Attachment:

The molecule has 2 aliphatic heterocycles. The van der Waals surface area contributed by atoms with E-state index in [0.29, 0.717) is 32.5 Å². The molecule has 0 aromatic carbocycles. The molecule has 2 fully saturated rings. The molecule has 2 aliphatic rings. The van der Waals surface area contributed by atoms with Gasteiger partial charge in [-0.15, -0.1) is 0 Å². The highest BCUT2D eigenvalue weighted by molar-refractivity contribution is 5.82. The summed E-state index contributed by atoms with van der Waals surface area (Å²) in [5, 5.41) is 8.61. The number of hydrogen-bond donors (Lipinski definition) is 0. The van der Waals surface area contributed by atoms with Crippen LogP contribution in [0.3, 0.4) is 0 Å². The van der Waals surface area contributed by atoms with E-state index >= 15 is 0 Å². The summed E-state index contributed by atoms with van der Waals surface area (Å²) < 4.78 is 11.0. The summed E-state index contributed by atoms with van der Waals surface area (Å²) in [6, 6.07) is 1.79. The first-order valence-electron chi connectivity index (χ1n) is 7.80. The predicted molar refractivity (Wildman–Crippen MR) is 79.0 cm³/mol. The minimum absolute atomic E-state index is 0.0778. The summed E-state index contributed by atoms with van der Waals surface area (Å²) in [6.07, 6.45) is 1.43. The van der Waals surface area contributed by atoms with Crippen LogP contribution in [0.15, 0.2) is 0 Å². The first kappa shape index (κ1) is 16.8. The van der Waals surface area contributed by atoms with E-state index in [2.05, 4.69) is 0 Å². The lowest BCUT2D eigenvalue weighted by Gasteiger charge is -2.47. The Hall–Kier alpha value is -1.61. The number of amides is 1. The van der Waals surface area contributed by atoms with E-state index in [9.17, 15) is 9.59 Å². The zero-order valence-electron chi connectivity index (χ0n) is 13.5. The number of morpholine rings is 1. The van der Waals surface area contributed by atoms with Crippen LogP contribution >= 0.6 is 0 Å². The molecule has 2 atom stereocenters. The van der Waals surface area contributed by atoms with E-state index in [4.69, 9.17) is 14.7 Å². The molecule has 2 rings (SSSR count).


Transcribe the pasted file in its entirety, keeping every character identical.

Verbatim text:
The molecule has 2 aliphatic heterocycles. The van der Waals surface area contributed by atoms with E-state index in [0.29, 0.717) is 32.5 Å². The molecule has 0 aromatic carbocycles. The molecule has 2 fully saturated rings. The molecule has 2 aliphatic rings. The van der Waals surface area contributed by atoms with Gasteiger partial charge in [-0.15, -0.1) is 0 Å². The highest BCUT2D eigenvalue weighted by molar-refractivity contribution is 5.82. The summed E-state index contributed by atoms with van der Waals surface area (Å²) in [5, 5.41) is 8.61. The number of hydrogen-bond donors (Lipinski definition) is 0. The van der Waals surface area contributed by atoms with Crippen LogP contribution in [0.3, 0.4) is 0 Å². The van der Waals surface area contributed by atoms with E-state index >= 15 is 0 Å². The summed E-state index contributed by atoms with van der Waals surface area (Å²) < 4.78 is 11.0. The summed E-state index contributed by atoms with van der Waals surface area (Å²) in [6, 6.07) is 1.79. The first-order valence-electron chi connectivity index (χ1n) is 7.80. The predicted molar refractivity (Wildman–Crippen MR) is 79.0 cm³/mol. The minimum absolute atomic E-state index is 0.0778. The summed E-state index contributed by atoms with van der Waals surface area (Å²) in [6.07, 6.45) is 1.43. The van der Waals surface area contributed by atoms with Crippen LogP contribution in [0.15, 0.2) is 0 Å². The first kappa shape index (κ1) is 16.8. The van der Waals surface area contributed by atoms with E-state index in [2.05, 4.69) is 0 Å². The lowest BCUT2D eigenvalue weighted by Gasteiger charge is -2.47. The Hall–Kier alpha value is -1.61. The number of amides is 1. The van der Waals surface area contributed by atoms with E-state index in [9.17, 15) is 9.59 Å². The zero-order valence-electron chi connectivity index (χ0n) is 13.5. The number of morpholine rings is 1. The van der Waals surface area contributed by atoms with Crippen LogP contribution >= 0.6 is 0 Å². The molecule has 2 atom stereocenters. The van der Waals surface area contributed by atoms with E-state index in [4.69, 9.17) is 14.7 Å². The molecule has 2 rings (SSSR count).